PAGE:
1 CONDUCTING A COST ANALYSIS Jennie S. Popp Department of Agricultural Economics & Agribusiness University of Arkansas Fayetteville, AR George Westberry, Retired Department of Agricultural & Applied Economics University of Georgia Athens, GA In the late 1990s, average annual utilized peach production for Alabama, Arkansas, Georgia, Oklahoma, and South Carolina averaged 260 million s. Average value of production in these states was over $79 million. Peach production can be a profitable enterprise. However, as with any enterprise, potential profits should be analyzed before investments are made. Such an analysis can be made using an enterprise budget. The materials that follow are guidelines to develop a relevant budget. Differences in varieties, size of operation, production practices (particularly irrigation) and associated production costs, and prices received for fruit will affect orchard budgets. COMPONENTS OF A BUDGET Three areas of information are generally included in the peach production budget: estimated crop yield, market price for the crop, and production (or input) costs. Returns to management are generally calculated over the expected life span or production period of an orchard. This time varies, but on average it would range from preplanting to the first year of meaningful production and continue through the last year of full production (from 8 to 18 years). Returns to management would be calculated again starting with the next planting cycle. EXPLANATION OF COSTS Production costs fall into two categories: fixed and variable. Fixed costs are those that accrue independently of the size of production. They include land, machinery, management, and overhead expenses. Land is generally assumed to be owned; however, an opportunity cost (what the money that has been put into land could earn if it had been invested elsewhere) may be charged for land. Ownership costs for equipment, including depreciation, interest, taxes, and insurance, are charged as fixed costs. Management may or may not include cash costs. For owner operators, it is not a cash expense; however, a hired manager would be included as a cash expense. Finally, general overhead includes items that are not specific to peaches, such as tools, farm shop, and other farm equipment. Variable costs are costs that are directly associated with production. These costs are further separated into costs associated with pre-harvest, harvest, packing, and marketing. Key variable cost categories include fertilizers, pesticides, labor, machinery fuel and maintenance, and interest on operating capital. ESTABLISHMENT COSTS AND AMORTIZATION Orchard establishment generally takes place over a three-year period. In each of those years there are a number of fixed and variable costs that need to be considered. Tables 1 through 3 list the types of costs generally incurred in the early years of orchard life. The costs during the non-bearing (pre-productive) years are comed at a fixed interest rate until amortization begins during the fourth year. PRODUCTION BUDGET Table 4 presents an example of an annual production budget for years four through each remaining year of production. In this example, harvest and marketing costs are the largest cost items in the budget. These costs are estimated to be $3.04 per 1/2 bushel. (Pick-your-own operations would have much lower harvest and marketing costs.) The fixed cost section includes recapture of establishment costs of $165 per. This is the largest component of fixed costs. The last section in Table 4 gives the cost per 1/2 bushel breakdown by cost groups. The total budgeted cost per 1/2 bushel of $4.61 indicates that a price of $4.61 per 1/2 bushel is needed to break even.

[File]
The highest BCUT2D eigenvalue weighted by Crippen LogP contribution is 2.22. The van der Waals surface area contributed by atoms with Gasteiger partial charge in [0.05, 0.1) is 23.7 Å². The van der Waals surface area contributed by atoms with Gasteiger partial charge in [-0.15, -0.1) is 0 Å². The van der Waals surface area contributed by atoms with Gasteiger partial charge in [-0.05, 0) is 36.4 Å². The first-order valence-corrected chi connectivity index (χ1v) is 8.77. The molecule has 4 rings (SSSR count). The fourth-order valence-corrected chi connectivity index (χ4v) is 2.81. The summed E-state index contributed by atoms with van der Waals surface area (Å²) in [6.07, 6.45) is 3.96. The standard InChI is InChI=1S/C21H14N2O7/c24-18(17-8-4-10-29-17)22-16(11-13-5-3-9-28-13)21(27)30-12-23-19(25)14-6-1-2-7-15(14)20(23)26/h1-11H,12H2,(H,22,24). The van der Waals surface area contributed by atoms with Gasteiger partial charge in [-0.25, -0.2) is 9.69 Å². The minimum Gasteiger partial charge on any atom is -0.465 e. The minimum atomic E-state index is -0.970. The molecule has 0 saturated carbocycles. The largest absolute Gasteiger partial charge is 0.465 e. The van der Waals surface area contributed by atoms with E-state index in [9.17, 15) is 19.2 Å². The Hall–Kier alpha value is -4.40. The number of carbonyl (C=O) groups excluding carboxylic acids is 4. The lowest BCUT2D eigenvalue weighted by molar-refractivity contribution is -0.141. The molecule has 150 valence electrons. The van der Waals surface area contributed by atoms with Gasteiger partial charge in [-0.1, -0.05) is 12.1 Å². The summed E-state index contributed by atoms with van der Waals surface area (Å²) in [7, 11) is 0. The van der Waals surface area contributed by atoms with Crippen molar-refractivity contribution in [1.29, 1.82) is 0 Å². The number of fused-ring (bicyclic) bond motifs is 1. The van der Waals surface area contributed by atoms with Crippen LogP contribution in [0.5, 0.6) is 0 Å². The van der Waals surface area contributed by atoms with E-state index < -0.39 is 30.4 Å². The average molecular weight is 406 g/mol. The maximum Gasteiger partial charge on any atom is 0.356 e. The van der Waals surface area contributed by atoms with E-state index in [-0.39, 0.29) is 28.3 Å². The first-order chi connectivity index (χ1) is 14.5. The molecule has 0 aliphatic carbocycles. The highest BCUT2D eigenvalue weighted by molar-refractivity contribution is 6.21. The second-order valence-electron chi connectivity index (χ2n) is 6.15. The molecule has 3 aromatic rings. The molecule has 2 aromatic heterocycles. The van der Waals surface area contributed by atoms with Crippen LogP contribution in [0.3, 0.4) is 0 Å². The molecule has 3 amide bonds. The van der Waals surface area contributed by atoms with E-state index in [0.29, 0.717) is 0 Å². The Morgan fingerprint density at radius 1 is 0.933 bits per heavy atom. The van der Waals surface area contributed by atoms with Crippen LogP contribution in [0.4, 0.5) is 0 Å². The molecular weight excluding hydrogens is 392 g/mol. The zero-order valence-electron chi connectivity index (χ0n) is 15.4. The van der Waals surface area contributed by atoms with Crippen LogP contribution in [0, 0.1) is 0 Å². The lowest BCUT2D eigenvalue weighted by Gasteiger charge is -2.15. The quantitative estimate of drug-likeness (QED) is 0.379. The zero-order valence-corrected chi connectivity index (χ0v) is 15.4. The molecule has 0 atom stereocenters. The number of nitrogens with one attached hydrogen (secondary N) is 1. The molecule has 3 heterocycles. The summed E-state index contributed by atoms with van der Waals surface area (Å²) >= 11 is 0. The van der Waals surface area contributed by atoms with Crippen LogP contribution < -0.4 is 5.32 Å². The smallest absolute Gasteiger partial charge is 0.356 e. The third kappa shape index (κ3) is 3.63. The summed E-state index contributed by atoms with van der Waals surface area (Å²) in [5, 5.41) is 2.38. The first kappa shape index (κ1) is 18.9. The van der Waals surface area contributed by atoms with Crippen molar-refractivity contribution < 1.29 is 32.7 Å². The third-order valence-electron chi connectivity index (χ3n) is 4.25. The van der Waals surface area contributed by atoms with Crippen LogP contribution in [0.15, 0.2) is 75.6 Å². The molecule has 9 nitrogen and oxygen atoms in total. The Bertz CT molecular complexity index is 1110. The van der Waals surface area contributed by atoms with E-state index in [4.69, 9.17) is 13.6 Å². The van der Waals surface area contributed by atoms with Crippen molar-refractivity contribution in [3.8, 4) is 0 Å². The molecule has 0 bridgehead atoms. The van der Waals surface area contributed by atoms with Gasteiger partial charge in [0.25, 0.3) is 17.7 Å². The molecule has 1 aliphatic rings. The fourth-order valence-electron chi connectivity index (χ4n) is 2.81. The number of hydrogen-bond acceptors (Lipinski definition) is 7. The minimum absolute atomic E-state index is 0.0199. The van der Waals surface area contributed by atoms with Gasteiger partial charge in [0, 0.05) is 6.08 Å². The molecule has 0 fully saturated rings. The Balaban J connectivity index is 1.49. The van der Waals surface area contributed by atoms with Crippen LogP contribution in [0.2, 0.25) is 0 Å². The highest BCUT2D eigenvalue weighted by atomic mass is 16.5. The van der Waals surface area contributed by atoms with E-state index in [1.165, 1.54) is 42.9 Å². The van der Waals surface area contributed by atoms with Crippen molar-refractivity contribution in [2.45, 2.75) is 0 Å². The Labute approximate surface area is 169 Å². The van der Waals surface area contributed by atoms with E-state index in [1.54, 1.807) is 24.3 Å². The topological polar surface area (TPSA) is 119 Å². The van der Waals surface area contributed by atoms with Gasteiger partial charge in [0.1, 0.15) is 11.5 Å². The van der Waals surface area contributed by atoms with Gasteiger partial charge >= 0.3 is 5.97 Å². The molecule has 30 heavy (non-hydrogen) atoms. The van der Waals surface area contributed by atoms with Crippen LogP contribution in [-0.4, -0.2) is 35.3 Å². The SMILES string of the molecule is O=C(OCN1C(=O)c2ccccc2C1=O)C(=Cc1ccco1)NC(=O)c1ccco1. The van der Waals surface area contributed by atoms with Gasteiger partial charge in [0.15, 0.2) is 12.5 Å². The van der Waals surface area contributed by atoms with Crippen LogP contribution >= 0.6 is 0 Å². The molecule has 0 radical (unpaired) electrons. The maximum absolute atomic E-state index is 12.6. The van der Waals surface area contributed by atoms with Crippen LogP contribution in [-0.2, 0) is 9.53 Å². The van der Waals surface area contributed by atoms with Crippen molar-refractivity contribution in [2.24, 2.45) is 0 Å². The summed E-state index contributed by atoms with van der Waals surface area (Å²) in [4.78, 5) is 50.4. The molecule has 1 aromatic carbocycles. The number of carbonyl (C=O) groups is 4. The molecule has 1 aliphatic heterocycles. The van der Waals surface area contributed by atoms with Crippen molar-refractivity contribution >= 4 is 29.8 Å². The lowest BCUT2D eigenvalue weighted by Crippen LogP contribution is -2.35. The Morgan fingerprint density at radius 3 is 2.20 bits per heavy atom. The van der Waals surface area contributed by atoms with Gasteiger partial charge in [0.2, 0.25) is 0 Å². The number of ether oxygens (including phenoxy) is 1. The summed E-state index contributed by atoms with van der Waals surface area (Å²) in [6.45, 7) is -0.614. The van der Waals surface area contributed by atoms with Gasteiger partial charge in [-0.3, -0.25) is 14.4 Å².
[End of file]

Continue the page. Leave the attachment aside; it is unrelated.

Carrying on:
2 Table 5 shows potential net income variation given the anticipated variation of prices and yields. The expected prices, yields, and net income are anticipated averages for the marketing and cultural practices that are included. Optimistic levels are those levels that would be expected to be obtained one-year-in-six. The pessimistic levels also are for one-year-in-six. When these prices and yields are included with the budgeted costs, net income probabilities can be estimated. For the data presented as an example, there was a 74 percent probability of covering all budgeted costs. The net income level of $581 per should be exceeded half the time and not be reached about half the time. About one-year-in-six returns over $1,438 would be anticipated; in one-year-in-six more than $394 would be lost (an income of -$394). IRRIGATION is not charged off in the budget, but a line is included for irrigation. In most cases, irrigation increases yields by increasing fruit size, thus fewer bushels are needed to pay for the added costs, because large fruits normally receive higher prices. See your Cooperative Extension Service specialist for more information on irrigation costs and returns to irrigation. BREAK EVEN PRICES Table 6 shows the break-even prices for various yield levels. The pre-harvest variable costs and fixed costs decline fairly rapidly with increases in yield. At 200 bushels, the pre-harvest cost per bushel is $3.36, while at 600 bushels it declines to $1.12. Fixed cost per bushel is $2.13 at 200 bushels, but only $0.71 at 600 bushels. The break-even prices (for all costs) show a similar pattern. At 200 bushels yield, the break-even price is $8.53 per 1/2 bushel. At 600 bushels yield, the break-even price declines to $4.87 per 1/2 bushel. INCOME OVER VARIABLE COSTS Table 7 shows the income over variable costs (pre-harvest, harvest, and marketing costs). At a price of $6.00 per 1/2 bushel, it takes a yield of nearly 250 bushels just to cover the variable costs. At $8.00 per 1/2 bushel, a yield of about 150 bushels covers variable costs. DEVELOPING BUDGETS FOR YOUR OPERATION Many of the southeastern states have developed enterprise budgets for peach production in their area. However, as mentioned earlier, differences in varieties, operation size, management practices, input prices, and peach prices will affect the budget for any given orchard. Please check with Cooperative Extension personnel in your state for peach enterprise and irrigation budget information. Alabama: Contact your Cooperative Extension Service agent for recommendations suitable to your orchard or visit for more information. Arkansas: The Arkansas Agricultural Experiment Station offers a special report entitled, "Economic Analysis of Commercial Fresh Market, Irrigated Peach Production in Arkansas." Contact a Cooperative Extension Service agent for recommendations suitable to your orchard or visit for more information. Florida: The most recent peach enterprise budgets for Florida can be downloaded from the worldwide web at or contact your Cooperative Extension Service agent for recommendations suitable to your orchard or visit for more information. Georgia: The Georgia Cooperative Extension Service offers budgets for establishment and midseason peach production. Contact The University of Georgia Department of Agricultural and Applied Economics in Tifton or visit for more information. Oklahoma: The University of Oklahoma offers budgets for preplant year, establishment year, year 2, year 3, and years You can download these budgets from Contact Oklahoma State University Department of Agricultural Economics or visit